Teratogenicity and brain aromatase-induction of monosodium glutamate in estrogen-responsive mosaic transgenic zebra fish Danio rerio
Monosodium glutamate (MSG) has been used as a flavor enhancer for decades. It has various teratogenicity effects on tested animals but has not been examined in zebra fish model to date. This experiment was conducted to study the teratogenic effects of MSG on wild-type zebra fish embryos and also to study the estrogenic potential of MSG on the transient zebrafish embryos with a brain aromatase-based reporter gene. Different concentrations of MSG (0, 10, 50 and 100 μg/ml) were tested. Wild-type and transient embryos were exposed to the solutions at about 2 h post fertilization (hpf). Hatching and survival decreased in all treatments with significant difference (p < 0.05) at 50 and 100 μg/ml concentrations with control. Stunted skeletal structure was observed at 100 μg/ml treatment. At 96 hpf, MSG induced enhanced green fluorescence protein (EGFP) expression in the olfactory bulb at 100 μg/ml treatment. Various malformations were found in all treatments. The current results demonstrate that MSG or MSG-containing foods may harm the human offspring if they take it in a high dose. MSG in high concentration may disrupt the endocrine function. Zebra fish embryo with a brain aromatase-based reporter gene is a good model for the detection of estrogenic potential of any controversial chemical.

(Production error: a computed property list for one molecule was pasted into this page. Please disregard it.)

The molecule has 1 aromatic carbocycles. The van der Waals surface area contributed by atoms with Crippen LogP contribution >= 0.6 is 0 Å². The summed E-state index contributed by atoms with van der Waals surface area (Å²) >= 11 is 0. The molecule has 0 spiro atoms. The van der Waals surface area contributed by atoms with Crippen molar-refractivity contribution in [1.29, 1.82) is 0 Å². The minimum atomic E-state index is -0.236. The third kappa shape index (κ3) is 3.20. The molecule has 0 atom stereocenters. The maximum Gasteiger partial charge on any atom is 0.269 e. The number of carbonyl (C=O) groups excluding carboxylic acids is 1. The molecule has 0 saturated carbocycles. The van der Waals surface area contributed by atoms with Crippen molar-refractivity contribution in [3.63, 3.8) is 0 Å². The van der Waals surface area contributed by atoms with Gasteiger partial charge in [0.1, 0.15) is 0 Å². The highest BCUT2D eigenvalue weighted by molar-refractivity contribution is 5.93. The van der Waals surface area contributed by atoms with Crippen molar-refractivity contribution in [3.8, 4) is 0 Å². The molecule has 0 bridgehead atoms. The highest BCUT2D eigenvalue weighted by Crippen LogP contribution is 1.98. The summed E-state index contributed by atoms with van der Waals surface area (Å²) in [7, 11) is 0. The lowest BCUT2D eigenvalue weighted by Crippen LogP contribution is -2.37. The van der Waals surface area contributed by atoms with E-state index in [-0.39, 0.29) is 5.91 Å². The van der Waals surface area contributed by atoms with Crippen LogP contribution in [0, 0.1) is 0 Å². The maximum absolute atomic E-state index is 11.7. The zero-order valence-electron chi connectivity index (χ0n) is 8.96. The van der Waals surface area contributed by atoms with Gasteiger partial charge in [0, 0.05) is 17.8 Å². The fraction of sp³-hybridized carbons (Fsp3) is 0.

Keywords: Monosodium glutamate (MSG), teratogenicity, aromatase, embryos, zebra fish